Business as usual has been put on hold, as government activities are scaled back during the 10-day mourning period. The usual government press releases, announcements and visits will be paused.
Friday's House of Commons sitting has been moved to 12 p.m. instead of the planned 9:30 a.m. starting time. Both Houses of Parliament, the Commons and the Lords, will come together to allow members of parliament and peers to pay tribute to the queen in a session due to last until 10 p.m. New Prime Minister Liz Truss will lead the tributes.
Parliament will gather for a rare sitting on Saturday to pay further tribute. The session will end with a "formal humble address" to King Charles III, "expressing the deep sympathy of the House" on the queen's death, according to a statement from the House of Commons.
Once these sessions have concluded, Parliament is set to adjourn for the 10-day mourning period. However, given the severity of the impact of the energy crisis on UK households, ministers are reportedly working behind the scenes to assess whether the legislation needed to act on the government's plans should be tabled during the mourning period. Other decisions on further postponements and changes are pending.
Planned strikes by rail and postal staff over a protracted dispute concerning pay and working conditions have been postponed. The Communication Workers Union, which represents postal workers, has canceled a planned strike, while the Rail, Maritime and Transport Union has suspended its strikes planned for next week.
The day of the queen's funeral, mooted as being September 19, will be a day of national mourning and a nationwide bank holiday. This means shops and banks will be closed. The London Stock Exchange will also close for trading on that day and possibly beyond, which could potentially have a major impact on the economy.
The Bank of England, which was due to announce its next interest rate decision rate next Thursday, has now pushed back that meeting by a week to September 22.
The English Football League (EFL) had already canceled two Friday games, one in the Championship, the second-highest league after the Premier League, the other in League Two, the third tier of the Football League. The Premier League and the EFL have now called off all weekend fixtures.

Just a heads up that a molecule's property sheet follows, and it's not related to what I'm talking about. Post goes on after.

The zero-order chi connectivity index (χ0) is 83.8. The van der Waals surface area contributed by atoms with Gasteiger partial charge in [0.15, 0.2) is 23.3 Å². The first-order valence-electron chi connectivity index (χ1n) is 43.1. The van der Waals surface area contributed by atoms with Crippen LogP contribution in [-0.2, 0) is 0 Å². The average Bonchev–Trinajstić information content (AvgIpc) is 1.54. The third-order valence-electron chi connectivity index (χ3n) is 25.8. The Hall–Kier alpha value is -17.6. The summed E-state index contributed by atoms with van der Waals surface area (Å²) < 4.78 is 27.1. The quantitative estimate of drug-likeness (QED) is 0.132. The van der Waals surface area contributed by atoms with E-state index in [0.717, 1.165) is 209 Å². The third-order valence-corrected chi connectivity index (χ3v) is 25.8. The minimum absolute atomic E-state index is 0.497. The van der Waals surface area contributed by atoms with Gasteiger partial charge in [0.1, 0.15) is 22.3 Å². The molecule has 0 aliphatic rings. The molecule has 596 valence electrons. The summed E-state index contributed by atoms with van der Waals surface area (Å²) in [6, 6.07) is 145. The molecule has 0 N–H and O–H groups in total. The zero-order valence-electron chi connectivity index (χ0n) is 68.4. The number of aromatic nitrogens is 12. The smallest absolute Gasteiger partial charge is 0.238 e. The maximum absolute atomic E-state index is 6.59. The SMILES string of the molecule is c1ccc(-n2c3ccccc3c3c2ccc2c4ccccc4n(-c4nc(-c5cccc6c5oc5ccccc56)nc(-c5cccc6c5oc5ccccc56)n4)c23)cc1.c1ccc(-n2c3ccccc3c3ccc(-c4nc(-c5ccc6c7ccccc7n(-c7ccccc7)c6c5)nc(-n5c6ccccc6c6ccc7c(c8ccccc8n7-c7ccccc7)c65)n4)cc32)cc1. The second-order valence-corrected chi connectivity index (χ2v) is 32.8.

All horse-racing events, a particular favorite of the queen, have been called off. The second day of the PGA Golf Championship has also been canceled, while there will be no play on the second day of the test cricket match between England and South Africa. In the meantime, the England Cricket Board has announced that the match will resume on Saturday. The opening day on Thursday was washed out and there will not be an added day which means it's now a three-day series as opposed to the usual five days.
It's worth pointing out that there is nothing within the official mourning guidance that obliges sports organizations to cancel their events. "There is no obligation to cancel or postpone sporting fixtures... this is at the discretion of individual organisations," reads the guidance.
All sports fixtures will be canceled on the day of the funeral.
Theater performances will continue, but venues will be dimming their lights and observing a minute's silence. The national anthem will be played before performances.
Meanwhile, the Royal Albert Hall has announced that Saturday's Last Night Of The Proms, the closing event of the BBC Proms, a series of daily classical music concerts held every summer, has been canceled.
Following the announcement of the queen's death, the prestigious Mercury Prize, awarded annually for the best album released in the UK, was postponed on Thursday as audience members were already in their seats.